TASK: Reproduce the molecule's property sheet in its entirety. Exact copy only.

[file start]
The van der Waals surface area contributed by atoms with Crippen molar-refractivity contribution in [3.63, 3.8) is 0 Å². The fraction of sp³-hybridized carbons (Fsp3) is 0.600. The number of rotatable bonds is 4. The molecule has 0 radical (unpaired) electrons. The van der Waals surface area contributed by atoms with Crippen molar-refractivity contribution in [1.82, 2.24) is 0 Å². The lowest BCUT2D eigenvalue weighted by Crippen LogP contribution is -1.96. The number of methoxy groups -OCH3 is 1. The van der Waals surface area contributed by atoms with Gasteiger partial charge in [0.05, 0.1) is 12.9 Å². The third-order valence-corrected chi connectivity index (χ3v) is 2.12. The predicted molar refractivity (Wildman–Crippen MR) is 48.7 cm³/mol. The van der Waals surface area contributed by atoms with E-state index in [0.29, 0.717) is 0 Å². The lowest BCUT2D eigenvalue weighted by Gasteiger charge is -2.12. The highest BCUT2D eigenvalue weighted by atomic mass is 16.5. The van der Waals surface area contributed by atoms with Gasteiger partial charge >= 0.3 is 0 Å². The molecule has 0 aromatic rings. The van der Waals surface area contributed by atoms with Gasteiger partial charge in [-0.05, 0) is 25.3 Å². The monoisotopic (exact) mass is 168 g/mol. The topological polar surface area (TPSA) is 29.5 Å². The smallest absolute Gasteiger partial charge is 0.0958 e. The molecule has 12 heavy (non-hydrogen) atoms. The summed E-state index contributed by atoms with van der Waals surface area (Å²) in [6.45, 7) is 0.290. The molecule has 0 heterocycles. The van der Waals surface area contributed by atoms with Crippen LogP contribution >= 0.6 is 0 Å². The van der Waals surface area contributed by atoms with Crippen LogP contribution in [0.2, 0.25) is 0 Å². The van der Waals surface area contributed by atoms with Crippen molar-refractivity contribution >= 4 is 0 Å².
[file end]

The van der Waals surface area contributed by atoms with Crippen molar-refractivity contribution in [3.63, 3.8) is 0 Å². The fraction of sp³-hybridized carbons (Fsp3) is 0.600. The number of rotatable bonds is 4. The molecule has 0 radical (unpaired) electrons. The van der Waals surface area contributed by atoms with Crippen molar-refractivity contribution in [1.82, 2.24) is 0 Å². The lowest BCUT2D eigenvalue weighted by Crippen LogP contribution is -1.96. The number of methoxy groups -OCH3 is 1. The van der Waals surface area contributed by atoms with Gasteiger partial charge in [0.05, 0.1) is 12.9 Å². The third-order valence-corrected chi connectivity index (χ3v) is 2.12. The predicted molar refractivity (Wildman–Crippen MR) is 48.7 cm³/mol. The van der Waals surface area contributed by atoms with E-state index in [0.29, 0.717) is 0 Å². The lowest BCUT2D eigenvalue weighted by Gasteiger charge is -2.12. The highest BCUT2D eigenvalue weighted by atomic mass is 16.5. The van der Waals surface area contributed by atoms with Gasteiger partial charge >= 0.3 is 0 Å². The molecule has 0 aromatic rings. The van der Waals surface area contributed by atoms with Gasteiger partial charge in [-0.05, 0) is 25.3 Å². The monoisotopic (exact) mass is 168 g/mol. The topological polar surface area (TPSA) is 29.5 Å². The smallest absolute Gasteiger partial charge is 0.0958 e. The molecule has 12 heavy (non-hydrogen) atoms. The summed E-state index contributed by atoms with van der Waals surface area (Å²) in [6.45, 7) is 0.290. The molecule has 0 heterocycles. The van der Waals surface area contributed by atoms with Crippen LogP contribution >= 0.6 is 0 Å². The van der Waals surface area contributed by atoms with Crippen LogP contribution in [0.2, 0.25) is 0 Å². The van der Waals surface area contributed by atoms with Crippen molar-refractivity contribution >= 4 is 0 Å².